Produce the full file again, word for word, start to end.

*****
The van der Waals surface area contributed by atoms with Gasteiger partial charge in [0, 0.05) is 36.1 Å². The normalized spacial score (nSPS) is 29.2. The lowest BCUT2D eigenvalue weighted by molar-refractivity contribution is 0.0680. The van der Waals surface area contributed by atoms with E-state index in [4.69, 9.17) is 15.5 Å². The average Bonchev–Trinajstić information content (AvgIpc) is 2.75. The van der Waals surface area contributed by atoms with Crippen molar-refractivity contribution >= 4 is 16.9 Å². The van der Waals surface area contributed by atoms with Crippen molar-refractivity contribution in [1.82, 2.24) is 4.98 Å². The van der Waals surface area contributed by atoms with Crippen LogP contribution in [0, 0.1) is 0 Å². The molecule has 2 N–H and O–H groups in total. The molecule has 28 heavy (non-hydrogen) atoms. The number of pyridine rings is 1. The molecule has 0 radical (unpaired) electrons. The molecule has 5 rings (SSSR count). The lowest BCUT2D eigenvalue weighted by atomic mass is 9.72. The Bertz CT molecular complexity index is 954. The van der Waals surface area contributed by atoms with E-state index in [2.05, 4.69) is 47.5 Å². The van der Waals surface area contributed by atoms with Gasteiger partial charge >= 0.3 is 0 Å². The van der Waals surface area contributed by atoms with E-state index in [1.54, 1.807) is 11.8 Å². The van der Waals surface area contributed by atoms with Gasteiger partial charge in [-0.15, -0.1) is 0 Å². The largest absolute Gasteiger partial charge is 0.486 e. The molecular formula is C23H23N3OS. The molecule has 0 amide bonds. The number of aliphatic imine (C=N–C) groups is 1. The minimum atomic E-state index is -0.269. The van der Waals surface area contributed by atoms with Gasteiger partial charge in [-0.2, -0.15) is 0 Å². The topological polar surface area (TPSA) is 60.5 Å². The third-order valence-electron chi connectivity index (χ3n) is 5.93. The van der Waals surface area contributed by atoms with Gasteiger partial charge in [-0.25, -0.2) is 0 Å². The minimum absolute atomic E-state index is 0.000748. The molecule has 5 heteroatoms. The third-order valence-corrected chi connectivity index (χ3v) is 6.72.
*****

The van der Waals surface area contributed by atoms with Gasteiger partial charge in [0, 0.05) is 36.1 Å². The normalized spacial score (nSPS) is 29.2. The lowest BCUT2D eigenvalue weighted by molar-refractivity contribution is 0.0680. The van der Waals surface area contributed by atoms with E-state index in [4.69, 9.17) is 15.5 Å². The average Bonchev–Trinajstić information content (AvgIpc) is 2.75. The van der Waals surface area contributed by atoms with Crippen molar-refractivity contribution >= 4 is 16.9 Å². The van der Waals surface area contributed by atoms with Crippen molar-refractivity contribution in [1.82, 2.24) is 4.98 Å². The van der Waals surface area contributed by atoms with Crippen LogP contribution in [0, 0.1) is 0 Å². The molecule has 2 N–H and O–H groups in total. The molecule has 28 heavy (non-hydrogen) atoms. The number of pyridine rings is 1. The molecule has 0 radical (unpaired) electrons. The molecule has 5 rings (SSSR count). The lowest BCUT2D eigenvalue weighted by atomic mass is 9.72. The Bertz CT molecular complexity index is 954. The van der Waals surface area contributed by atoms with E-state index in [2.05, 4.69) is 47.5 Å². The van der Waals surface area contributed by atoms with Gasteiger partial charge >= 0.3 is 0 Å². The van der Waals surface area contributed by atoms with E-state index in [1.54, 1.807) is 11.8 Å². The van der Waals surface area contributed by atoms with Gasteiger partial charge in [-0.15, -0.1) is 0 Å². The largest absolute Gasteiger partial charge is 0.486 e. The molecular formula is C23H23N3OS. The molecule has 0 amide bonds. The number of aliphatic imine (C=N–C) groups is 1. The minimum atomic E-state index is -0.269. The van der Waals surface area contributed by atoms with Gasteiger partial charge in [-0.2, -0.15) is 0 Å². The topological polar surface area (TPSA) is 60.5 Å². The third-order valence-electron chi connectivity index (χ3n) is 5.93. The van der Waals surface area contributed by atoms with Gasteiger partial charge in [-0.25, -0.2) is 0 Å². The minimum absolute atomic E-state index is 0.000748. The molecule has 5 heteroatoms. The third-order valence-corrected chi connectivity index (χ3v) is 6.72.